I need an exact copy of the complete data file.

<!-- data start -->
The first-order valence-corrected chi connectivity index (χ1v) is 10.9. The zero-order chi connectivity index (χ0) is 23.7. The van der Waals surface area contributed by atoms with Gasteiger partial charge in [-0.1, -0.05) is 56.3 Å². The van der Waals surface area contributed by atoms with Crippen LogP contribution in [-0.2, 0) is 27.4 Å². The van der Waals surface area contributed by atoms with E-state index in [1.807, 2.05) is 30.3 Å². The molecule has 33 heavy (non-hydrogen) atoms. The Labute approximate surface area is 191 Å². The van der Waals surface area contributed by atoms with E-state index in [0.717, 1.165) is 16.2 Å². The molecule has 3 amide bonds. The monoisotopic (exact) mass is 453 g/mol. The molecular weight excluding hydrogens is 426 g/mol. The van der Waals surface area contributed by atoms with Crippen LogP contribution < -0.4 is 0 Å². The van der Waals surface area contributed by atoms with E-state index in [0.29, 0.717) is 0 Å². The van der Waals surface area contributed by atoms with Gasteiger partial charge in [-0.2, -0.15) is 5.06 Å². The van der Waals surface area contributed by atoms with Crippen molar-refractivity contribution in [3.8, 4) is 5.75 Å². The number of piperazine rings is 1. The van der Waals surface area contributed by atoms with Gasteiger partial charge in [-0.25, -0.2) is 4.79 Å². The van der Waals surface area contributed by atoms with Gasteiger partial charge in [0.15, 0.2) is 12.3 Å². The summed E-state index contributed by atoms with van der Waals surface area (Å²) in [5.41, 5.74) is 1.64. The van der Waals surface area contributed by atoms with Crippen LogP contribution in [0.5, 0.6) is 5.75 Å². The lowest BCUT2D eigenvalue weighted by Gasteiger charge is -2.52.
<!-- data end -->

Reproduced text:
The first-order valence-corrected chi connectivity index (χ1v) is 10.9. The zero-order chi connectivity index (χ0) is 23.7. The van der Waals surface area contributed by atoms with Gasteiger partial charge in [-0.1, -0.05) is 56.3 Å². The van der Waals surface area contributed by atoms with Crippen LogP contribution in [-0.2, 0) is 27.4 Å². The van der Waals surface area contributed by atoms with E-state index in [1.807, 2.05) is 30.3 Å². The molecule has 33 heavy (non-hydrogen) atoms. The Labute approximate surface area is 191 Å². The van der Waals surface area contributed by atoms with E-state index in [0.717, 1.165) is 16.2 Å². The molecule has 3 amide bonds. The monoisotopic (exact) mass is 453 g/mol. The molecular weight excluding hydrogens is 426 g/mol. The van der Waals surface area contributed by atoms with Crippen LogP contribution < -0.4 is 0 Å². The van der Waals surface area contributed by atoms with E-state index in [0.29, 0.717) is 0 Å². The van der Waals surface area contributed by atoms with Gasteiger partial charge in [-0.2, -0.15) is 5.06 Å². The van der Waals surface area contributed by atoms with Crippen molar-refractivity contribution in [3.8, 4) is 5.75 Å². The number of piperazine rings is 1. The van der Waals surface area contributed by atoms with Gasteiger partial charge in [-0.25, -0.2) is 4.79 Å². The van der Waals surface area contributed by atoms with Gasteiger partial charge in [0.15, 0.2) is 12.3 Å². The summed E-state index contributed by atoms with van der Waals surface area (Å²) in [5.41, 5.74) is 1.64. The van der Waals surface area contributed by atoms with Crippen LogP contribution in [0.5, 0.6) is 5.75 Å². The lowest BCUT2D eigenvalue weighted by Gasteiger charge is -2.52.